Romney Admits His Plan Would Only Cut $167 For Middle Class

Republican presidential candidate said Sunday that his "intent in running for president is to help middle-income Americans," but admitted that he would only give them a $167 tax cut. Fox News host Chris Wallace asked Romney why his plan didn't
2 years ago by David
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Republican presidential candidate said Sunday that his "intent in running for president is to help middle-income Americans," but admitted that he would only give them a $167 tax cut.

Fox News host Chris Wallace asked Romney why his plan didn't cut tax rates for the richest Americans from 35 percent to 15 percent or less like his fellow Republicans wanted to do.

"I would love to see a tax system which brings down rates [for everyone]," Romney explained. "I'll work on a plan of that nature. The plans that I have seen so far that have been put forward of that nature have represented dramatic reductions in tax for the very highest income people."

He added: "And I'm not looking to dramatically reduce taxes for the wealthiest in our society, not that there's anything wrong with being wealthy. I'm pleased to have done very well myself. You understand that, others do. My intent in running for president is to help middle-income Americans."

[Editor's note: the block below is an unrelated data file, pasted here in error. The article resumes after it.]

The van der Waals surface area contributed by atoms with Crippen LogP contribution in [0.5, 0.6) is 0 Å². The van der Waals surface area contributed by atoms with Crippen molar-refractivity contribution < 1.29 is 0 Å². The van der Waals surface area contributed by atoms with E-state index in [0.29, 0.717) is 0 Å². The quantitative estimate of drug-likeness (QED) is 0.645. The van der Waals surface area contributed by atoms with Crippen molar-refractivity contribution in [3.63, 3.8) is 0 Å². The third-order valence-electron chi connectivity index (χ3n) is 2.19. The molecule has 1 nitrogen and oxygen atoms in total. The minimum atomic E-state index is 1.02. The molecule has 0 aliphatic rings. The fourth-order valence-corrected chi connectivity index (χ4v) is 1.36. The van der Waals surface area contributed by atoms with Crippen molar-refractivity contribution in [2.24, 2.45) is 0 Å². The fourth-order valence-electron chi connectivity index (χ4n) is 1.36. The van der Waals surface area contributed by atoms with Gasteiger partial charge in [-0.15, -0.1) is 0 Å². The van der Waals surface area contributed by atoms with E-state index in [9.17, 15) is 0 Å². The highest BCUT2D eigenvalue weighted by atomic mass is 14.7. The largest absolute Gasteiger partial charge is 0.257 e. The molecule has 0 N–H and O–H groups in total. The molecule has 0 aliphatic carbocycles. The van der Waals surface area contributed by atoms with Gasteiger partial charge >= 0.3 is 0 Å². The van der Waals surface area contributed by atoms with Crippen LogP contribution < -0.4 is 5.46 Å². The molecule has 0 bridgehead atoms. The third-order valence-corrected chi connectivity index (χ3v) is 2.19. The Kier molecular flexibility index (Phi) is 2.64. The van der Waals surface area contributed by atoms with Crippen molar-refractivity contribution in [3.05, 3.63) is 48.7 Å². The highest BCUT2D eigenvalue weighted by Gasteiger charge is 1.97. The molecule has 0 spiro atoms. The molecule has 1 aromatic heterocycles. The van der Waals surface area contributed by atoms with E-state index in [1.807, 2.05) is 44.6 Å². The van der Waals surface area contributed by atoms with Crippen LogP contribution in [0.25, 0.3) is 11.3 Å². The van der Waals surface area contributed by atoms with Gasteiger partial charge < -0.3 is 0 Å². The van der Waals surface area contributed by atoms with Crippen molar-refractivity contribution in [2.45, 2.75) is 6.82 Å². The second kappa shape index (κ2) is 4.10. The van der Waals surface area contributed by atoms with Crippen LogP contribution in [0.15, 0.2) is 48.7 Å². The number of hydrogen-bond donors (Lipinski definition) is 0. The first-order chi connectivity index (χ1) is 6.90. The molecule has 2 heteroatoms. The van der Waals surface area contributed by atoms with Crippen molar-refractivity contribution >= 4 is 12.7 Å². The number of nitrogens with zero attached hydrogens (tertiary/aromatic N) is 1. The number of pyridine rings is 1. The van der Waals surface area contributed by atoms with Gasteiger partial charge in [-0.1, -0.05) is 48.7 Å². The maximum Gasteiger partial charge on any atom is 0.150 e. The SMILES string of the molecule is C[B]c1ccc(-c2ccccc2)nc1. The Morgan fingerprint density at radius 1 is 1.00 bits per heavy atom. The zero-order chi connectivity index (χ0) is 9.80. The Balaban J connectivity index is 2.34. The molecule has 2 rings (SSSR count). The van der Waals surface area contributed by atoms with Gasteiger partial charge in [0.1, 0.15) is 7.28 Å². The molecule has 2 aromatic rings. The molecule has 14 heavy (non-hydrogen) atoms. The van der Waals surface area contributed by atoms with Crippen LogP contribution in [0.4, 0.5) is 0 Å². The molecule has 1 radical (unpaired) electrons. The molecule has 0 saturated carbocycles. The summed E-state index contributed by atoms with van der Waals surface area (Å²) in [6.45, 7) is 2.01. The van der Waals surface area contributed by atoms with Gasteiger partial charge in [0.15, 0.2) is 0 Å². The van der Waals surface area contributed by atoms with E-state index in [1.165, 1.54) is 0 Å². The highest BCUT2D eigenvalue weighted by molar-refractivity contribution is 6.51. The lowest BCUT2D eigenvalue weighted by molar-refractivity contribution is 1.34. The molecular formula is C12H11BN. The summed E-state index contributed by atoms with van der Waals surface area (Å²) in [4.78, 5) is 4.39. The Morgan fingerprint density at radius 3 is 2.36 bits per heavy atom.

"Your plan that would eliminate the tax on capital gains and dividends doesn't help [the middle class]," Wallace noted. "A recent study showed that a family making $75,00 a year -- in terms of what they would receive by eliminating capital gains and dividends -- $167, sir."

"Well first of all, $167 is not zero," Romney declared. "And number two, one of the reasons people don't save their money is that they don't see an incentive to do so. ... Look, I recognize it's not a huge tax cut. It is a tax reduction that allows middle-income folks to participate in making a brighter future for themselves and saving."

In October and again in December, the GOP hopeful called a payroll tax cut of $1,000 to $1,500 for middle-class Americans just "a little Band-Aid."

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